SARB published a discussion paper that sets out its intended approach to planning for, and conducting, an open-bank resolution. The discussion paper provides an overview of how the SARB intends to perform its functions as the resolution authority and sets out certain requirements that may be imposed on designated institutions after the promulgation of the Financial Sector Laws Amendment Bill, 2018 (FSLAB). SARB and designated institutions will have to develop clearly defined strategies and take preemptive measures to make the legal provisions in the FSLAB effective and to make the orderly resolution of large and complex financial institutions feasible. The closing date for comments is August 31, 2019 and the comments received will inform the process to develop the resolution planning standard, which is to be issued once the FSLAB is promulgated.
The paper first provides an overview of the elements of the resolution framework that will be introduced by the FSLAB, and how the powers assigned to the SARB may be applied in practice. The paper then sets out the key elements of planning for an open-bank resolution strategy, which will most likely be followed in the unlikely event of the failure of a bank that has been designated as a systemically important financial institution in terms of the Financial Sector Regulation Act, 9 of 2017 (FSRA). This also includes an overview of the requirements that designated institutions may have to meet. Finally, the paper describes the process that will most likely be followed leading up to, and during, a resolution.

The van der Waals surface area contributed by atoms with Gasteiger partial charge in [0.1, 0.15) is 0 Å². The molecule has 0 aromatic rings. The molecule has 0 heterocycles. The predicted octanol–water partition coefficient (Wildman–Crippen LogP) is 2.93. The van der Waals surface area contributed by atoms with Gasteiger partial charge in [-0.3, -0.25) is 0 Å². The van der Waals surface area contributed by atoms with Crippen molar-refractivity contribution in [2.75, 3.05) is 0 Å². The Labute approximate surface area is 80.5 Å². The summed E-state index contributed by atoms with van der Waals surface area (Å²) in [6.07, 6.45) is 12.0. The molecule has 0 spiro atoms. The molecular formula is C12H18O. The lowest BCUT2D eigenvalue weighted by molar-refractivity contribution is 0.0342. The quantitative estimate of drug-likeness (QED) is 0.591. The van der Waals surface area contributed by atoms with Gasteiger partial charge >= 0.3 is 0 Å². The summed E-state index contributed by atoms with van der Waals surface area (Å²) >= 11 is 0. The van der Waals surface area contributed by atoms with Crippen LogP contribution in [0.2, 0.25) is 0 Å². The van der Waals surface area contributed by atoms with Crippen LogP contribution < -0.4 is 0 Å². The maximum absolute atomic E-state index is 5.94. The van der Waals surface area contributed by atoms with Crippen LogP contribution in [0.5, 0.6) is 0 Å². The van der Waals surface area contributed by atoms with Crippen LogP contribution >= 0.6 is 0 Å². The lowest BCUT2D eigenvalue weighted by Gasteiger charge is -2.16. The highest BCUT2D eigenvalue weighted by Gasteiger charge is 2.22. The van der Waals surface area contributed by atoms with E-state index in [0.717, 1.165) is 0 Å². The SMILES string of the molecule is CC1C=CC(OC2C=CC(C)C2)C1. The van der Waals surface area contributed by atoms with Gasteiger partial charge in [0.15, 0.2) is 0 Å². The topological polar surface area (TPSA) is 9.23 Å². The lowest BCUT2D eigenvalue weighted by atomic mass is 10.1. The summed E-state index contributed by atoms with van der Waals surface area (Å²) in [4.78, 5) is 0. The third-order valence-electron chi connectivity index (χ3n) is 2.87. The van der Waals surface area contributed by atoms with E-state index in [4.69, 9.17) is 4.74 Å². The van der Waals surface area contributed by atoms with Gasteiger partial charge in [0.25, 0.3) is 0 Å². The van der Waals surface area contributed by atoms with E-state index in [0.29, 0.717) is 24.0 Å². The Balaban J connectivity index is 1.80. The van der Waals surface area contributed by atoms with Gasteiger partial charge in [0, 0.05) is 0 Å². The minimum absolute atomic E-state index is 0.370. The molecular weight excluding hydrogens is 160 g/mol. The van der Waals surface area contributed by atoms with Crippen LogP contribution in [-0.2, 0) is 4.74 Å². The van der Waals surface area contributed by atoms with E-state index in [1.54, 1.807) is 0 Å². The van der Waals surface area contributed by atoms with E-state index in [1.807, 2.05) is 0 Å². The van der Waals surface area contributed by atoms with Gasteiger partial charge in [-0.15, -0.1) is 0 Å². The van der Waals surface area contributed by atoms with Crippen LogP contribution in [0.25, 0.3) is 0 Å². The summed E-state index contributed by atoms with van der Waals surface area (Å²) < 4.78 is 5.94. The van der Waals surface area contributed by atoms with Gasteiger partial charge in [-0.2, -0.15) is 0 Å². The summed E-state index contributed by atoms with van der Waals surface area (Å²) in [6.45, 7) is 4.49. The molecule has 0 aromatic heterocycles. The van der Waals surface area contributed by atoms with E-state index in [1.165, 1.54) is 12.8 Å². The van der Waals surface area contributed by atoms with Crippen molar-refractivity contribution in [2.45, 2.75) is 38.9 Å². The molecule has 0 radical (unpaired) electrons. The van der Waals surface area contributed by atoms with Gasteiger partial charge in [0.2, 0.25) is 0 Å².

The FSLAB contains proposed amendments to the FSRA, including the addition of a chapter with provisions for the orderly resolution of designated institutions, which will include all banks as well as non-bank systemically important financial institutions and their holding companies. The FSLAB also contains a chapter that will introduce an explicit deposit insurance scheme to provide protection to covered depositors in the event of a bank failure. The FSLAB amends a number of other acts that are required to make the resolution framework effective. The views expressed in the paper are based on the assumption that the FSLAB will be passed by Parliament in its current form. To the extent that amendments are made to the FSLAB, SARB will, where necessary, update the approach set out in the paper. This discussion paper should be seen as a first iteration, likely to be revised and expanded in future as experience is gained by both the SARB and the designated institutions and as the focus expands to all designated institutions. The intention is also to publish more detailed guidance on certain aspects of resolution planning in future, as the work progresses.
Related Link: Discussion Paper
Comment Due Date: August 31, 2019
Keywords: Middle East and Africa, South Africa, Banking, Resolution Planning, Resolution Framework, Open-Bank Resolution, SIFI, Too Big to Fail, Systemic Risk, SARB
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